The most successful design-focused firms know their success is inextricably tied to their designers’ continued creativity. They do everything they can to inspire, enable, and realize that creativity. This requires a mindset embracing messiness – as far from the order of a production-focused organization as you can get.
The framework for What It Takes To Accelerate Through A Strategic Inflection Point is laid out that earlier article. The main point is that you must align your culture, organization, operations and CEO’s real job around one of four strategies. This current article explores the organization required to support a design strategy.
The elephant in the room, moose on the table, mouse in the house is how everyone else in a design-focused organization feels about the designers.
A cop-out approach is to use the river of ideas analogy with ideas flowing from design through production and distribution guided by finance through marketing and sales to customers and consumers. That analogy asks who’s the most important group in an organization:
- Design – because they are the source of all differentiated value?
- Production – because nothing has any value until it gets made?
- Sales – because they actually generate all the revenue?
- Marketing – because they create the demand that sales fulfills?
- Distribution – because they get things to the people that need them?
- Customer service – because all value is created by the customer?
- Finance – because they direct resources to the highest value-creating places?
- Human resources – because nothing happens without people?
- Management – because they inspire and enable everyone?
A more deliberate approach is to figure out which functions are and are not strategically important. The general prescription is to invest in the strategically important functions to make them best-in-class or world class and simplify or outsource the rest to make them just good enough.
Pushed to its extreme, this suggests you never, ever want to have a “strong” function. Best-in-class is superior, in the top 10% of the world. World class is parity with the best, in the top 25% of the world. Strong is above average – and no man’s land. You’re not good enough to be world class or best-in-class and you’re more expensive than those that are just good enough.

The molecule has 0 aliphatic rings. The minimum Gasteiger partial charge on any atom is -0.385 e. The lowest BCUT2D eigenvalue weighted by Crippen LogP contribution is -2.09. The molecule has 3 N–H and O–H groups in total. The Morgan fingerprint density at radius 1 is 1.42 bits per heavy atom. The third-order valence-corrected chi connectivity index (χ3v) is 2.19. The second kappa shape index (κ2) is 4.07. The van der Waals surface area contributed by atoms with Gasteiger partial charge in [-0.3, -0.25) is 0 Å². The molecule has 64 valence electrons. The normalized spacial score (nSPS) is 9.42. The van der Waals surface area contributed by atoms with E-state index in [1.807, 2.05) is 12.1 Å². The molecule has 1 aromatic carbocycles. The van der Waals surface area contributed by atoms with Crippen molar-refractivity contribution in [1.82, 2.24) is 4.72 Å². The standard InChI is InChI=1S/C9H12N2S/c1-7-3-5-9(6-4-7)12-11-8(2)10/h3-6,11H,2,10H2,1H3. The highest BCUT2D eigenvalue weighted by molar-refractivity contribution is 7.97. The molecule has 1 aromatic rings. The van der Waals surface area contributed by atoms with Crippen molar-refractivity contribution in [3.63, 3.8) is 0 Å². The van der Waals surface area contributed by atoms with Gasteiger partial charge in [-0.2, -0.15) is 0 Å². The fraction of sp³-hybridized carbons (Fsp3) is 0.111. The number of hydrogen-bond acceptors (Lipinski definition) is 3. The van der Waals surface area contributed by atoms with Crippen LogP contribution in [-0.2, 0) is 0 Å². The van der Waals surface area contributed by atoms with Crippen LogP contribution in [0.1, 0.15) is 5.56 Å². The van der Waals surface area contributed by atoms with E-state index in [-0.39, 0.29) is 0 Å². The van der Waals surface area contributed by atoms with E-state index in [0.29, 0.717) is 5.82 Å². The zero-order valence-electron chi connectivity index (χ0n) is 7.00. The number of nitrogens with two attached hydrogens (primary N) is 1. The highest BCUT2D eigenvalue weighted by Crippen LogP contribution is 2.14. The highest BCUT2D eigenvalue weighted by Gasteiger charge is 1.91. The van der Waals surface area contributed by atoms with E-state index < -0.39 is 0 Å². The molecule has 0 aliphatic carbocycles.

In a design-focused organization, the designers should be best-in-class and everyone else should be subordinate to them.
Apple, the world’s first trillion-dollar company, is design-focused. It wins by out innovating others. They’ve outsourced production to Foxconn and others. They’ve outsourced distribution to UPS, Fedex and others. Their customer service is barely acceptable. Don’t be fooled by their Apple Stores. Those are not about distribution. Those are about marketing. And every company has to sell and market.
The turn-around at Gucci has been stunning by any measure. Their sales, profitability, reputation, staff swagger are all through the roof. While Gucci is bigger than any single designer, there’s no question that this current resurgence was sparked by CEO Marco Bizzarri’s selection and embrace of Alessandro Michele as head designer. Michele’s ideas have driven everything about Gucci since then.
Implications for you
As the Marco Bizzarri of your organization, you have to be design’s chief enabler. This means you have to create a culture of independence (& flexibility,) learning and empowerment. This is about freeing the designers to design. They have to feel independent. They have to be allowed to be flexible. They have to be encouraged and rewarded for learning. And they have to be truly empowered.
As the chief enabler, you set the guiding principles so the designers know where to focus (as much as they do choose to focus) and everyone else knows how to help them. Your support and the support of everyone else in the organization has to be geared to freeing up the designers to create.
Creation is a messy process. There’s going to be lots and lots of waste and re-work. There are going to be spectacular failures. This is as far from the order of a production-focused organization as you can get. Know what you’re signing up for in a design-focused organization. Embrace the valleys. Enjoy the peaks.